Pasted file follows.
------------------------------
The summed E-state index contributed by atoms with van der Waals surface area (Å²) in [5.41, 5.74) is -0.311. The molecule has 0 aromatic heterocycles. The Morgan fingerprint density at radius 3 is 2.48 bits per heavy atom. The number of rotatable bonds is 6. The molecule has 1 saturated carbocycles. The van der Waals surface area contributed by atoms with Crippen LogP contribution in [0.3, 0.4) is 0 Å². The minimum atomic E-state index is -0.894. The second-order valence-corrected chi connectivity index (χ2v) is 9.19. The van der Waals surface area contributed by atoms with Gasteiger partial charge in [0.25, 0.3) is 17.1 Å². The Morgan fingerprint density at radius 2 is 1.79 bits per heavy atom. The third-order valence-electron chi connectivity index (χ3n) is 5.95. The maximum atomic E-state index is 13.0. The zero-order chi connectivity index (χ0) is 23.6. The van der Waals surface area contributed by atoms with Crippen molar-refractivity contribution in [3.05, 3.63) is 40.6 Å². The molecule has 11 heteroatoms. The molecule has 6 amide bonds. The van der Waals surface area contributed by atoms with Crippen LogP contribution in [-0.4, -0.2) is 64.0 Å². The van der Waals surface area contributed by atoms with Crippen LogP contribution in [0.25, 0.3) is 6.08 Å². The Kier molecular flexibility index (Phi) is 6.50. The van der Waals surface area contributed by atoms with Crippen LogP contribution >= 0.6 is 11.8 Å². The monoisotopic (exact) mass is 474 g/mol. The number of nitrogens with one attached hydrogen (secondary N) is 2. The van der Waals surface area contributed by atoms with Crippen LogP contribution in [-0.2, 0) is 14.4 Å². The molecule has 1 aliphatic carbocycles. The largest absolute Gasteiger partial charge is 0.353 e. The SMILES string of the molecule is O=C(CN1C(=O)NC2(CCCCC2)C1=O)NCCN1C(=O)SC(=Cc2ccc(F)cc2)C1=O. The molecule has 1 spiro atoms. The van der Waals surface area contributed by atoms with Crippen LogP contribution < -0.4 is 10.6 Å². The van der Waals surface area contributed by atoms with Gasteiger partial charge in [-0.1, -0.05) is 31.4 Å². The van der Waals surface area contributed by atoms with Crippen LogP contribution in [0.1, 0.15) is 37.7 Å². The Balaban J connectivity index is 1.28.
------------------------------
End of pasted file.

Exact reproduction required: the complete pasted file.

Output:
The summed E-state index contributed by atoms with van der Waals surface area (Å²) in [5.41, 5.74) is -0.311. The molecule has 0 aromatic heterocycles. The Morgan fingerprint density at radius 3 is 2.48 bits per heavy atom. The number of rotatable bonds is 6. The molecule has 1 saturated carbocycles. The van der Waals surface area contributed by atoms with Crippen LogP contribution in [0.3, 0.4) is 0 Å². The minimum atomic E-state index is -0.894. The second-order valence-corrected chi connectivity index (χ2v) is 9.19. The van der Waals surface area contributed by atoms with Gasteiger partial charge in [0.25, 0.3) is 17.1 Å². The Morgan fingerprint density at radius 2 is 1.79 bits per heavy atom. The third-order valence-electron chi connectivity index (χ3n) is 5.95. The maximum atomic E-state index is 13.0. The zero-order chi connectivity index (χ0) is 23.6. The van der Waals surface area contributed by atoms with Crippen molar-refractivity contribution in [3.05, 3.63) is 40.6 Å². The molecule has 11 heteroatoms. The molecule has 6 amide bonds. The van der Waals surface area contributed by atoms with Crippen LogP contribution in [-0.4, -0.2) is 64.0 Å². The van der Waals surface area contributed by atoms with Crippen LogP contribution in [0.25, 0.3) is 6.08 Å². The Kier molecular flexibility index (Phi) is 6.50. The van der Waals surface area contributed by atoms with Crippen LogP contribution >= 0.6 is 11.8 Å². The monoisotopic (exact) mass is 474 g/mol. The number of nitrogens with one attached hydrogen (secondary N) is 2. The van der Waals surface area contributed by atoms with Crippen LogP contribution in [-0.2, 0) is 14.4 Å². The molecule has 1 aliphatic carbocycles. The largest absolute Gasteiger partial charge is 0.353 e. The SMILES string of the molecule is O=C(CN1C(=O)NC2(CCCCC2)C1=O)NCCN1C(=O)SC(=Cc2ccc(F)cc2)C1=O. The molecule has 1 spiro atoms. The van der Waals surface area contributed by atoms with Crippen LogP contribution < -0.4 is 10.6 Å². The van der Waals surface area contributed by atoms with Gasteiger partial charge in [-0.1, -0.05) is 31.4 Å². The van der Waals surface area contributed by atoms with Crippen LogP contribution in [0.1, 0.15) is 37.7 Å². The Balaban J connectivity index is 1.28.